Lyrics by Tom Parker
We chat with Tim Cole, the director of the groundbreaking film.
With the events of 2020, the issue of climate change has been overshadowed by a phenomenon that also reflects the worrying trajectory of society.
Yet, while COVID-19 might be considered a once-in-a-generation event, climate change is not. It’s bubbling like a steaming cauldron nearing its climax and while public angst boils over, for policy makers there are always bigger issues at stake…
Climate inaction gets much of its publicity through powerful advocates and delegates, but you rarely hear the story from the ground. Raising the voices of those on the frontlines of the crisis, the musical documentary little island big song seeks to change the narrative.
Filmed for three years on 16 island nations across the Pacific and Indian Oceans, little island big song is the brainchild of Australian filmmaker and music producer Tim Cole and Taiwanese film producer BaoBao Chen.
As part of the masterful and extraordinarily comprehensive production, Cole and Chen met with more than 100 local artists, elders, community groups and musicians, to record songs that spoke of their heritage and environment.
Assembling the recordings bit by bit, Cole and Chen took the songs across the ocean in a gradual process that saw artists from different islands and different environments add their language, their instruments, their unique influence to that particular song.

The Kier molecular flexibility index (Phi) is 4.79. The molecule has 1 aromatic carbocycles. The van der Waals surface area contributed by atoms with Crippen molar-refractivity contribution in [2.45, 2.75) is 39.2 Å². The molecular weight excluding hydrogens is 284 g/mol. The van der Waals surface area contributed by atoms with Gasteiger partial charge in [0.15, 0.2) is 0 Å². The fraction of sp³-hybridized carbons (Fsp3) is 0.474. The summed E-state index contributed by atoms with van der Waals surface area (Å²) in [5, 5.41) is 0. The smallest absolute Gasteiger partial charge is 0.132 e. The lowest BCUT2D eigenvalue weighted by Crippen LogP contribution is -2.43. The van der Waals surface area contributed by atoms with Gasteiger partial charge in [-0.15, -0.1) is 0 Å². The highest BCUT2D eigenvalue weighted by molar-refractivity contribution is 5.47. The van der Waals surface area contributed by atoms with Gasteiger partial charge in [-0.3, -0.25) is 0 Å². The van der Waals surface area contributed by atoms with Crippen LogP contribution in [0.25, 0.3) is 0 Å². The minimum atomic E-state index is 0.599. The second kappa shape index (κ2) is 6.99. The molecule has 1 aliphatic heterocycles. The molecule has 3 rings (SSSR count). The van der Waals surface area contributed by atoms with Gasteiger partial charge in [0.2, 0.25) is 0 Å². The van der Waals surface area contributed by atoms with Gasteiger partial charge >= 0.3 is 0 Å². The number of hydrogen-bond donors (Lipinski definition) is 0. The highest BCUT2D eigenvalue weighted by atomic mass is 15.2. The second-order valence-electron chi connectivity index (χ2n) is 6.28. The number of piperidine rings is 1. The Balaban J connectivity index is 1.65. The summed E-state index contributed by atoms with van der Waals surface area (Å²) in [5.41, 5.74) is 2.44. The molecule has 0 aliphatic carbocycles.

“We left our jobs and our home in Alice Springs, packed our lives in the back of the ute, and with $5,000 between us, we set out to meet artists who identified as the traditional keepers of the islands across the Pacific and Indian Oceans,” says Cole. .
“Our goal was to record a song with them, a song that they were proud to represent their island and their heritage with, a song that we could share across the ocean so that other island artists could contribute as well.
“It took us a year to get started – writing grants, crowdfunding and finding artists to work with – then at some point before we were really ready, we just decided to start, and the rest would fall into place over time.
“It was just the two of us with no real budget, so we could only carry what we could carry without excess baggage on flights. That’s why when you watch the movie, the microphones are on sticks or hanging from trees, we couldn’t afford to carry mic stands, but we paid all the musicians.
Why a song you ask me? Well, music in this form has more meaning than just the contemporary ideation of it that these people engage in. Music carries the weight of heritage, place and expression, while providing an ineffable experience for the listener or, in this case, the viewer.
“Songs are a great way to convey ineffable feelings and knowledge. The artists who create the film’s narrative, soundtrack and song line all made a choice to keep their traditional culture alive through their artistic practice, they sing above all in the language of their ‘country’, they play instruments of their heritage and, whether they are aware of it or not, they are the guardians of the song, they carry an unbroken cultural lineage of their homeland and their legacy,” says Cole.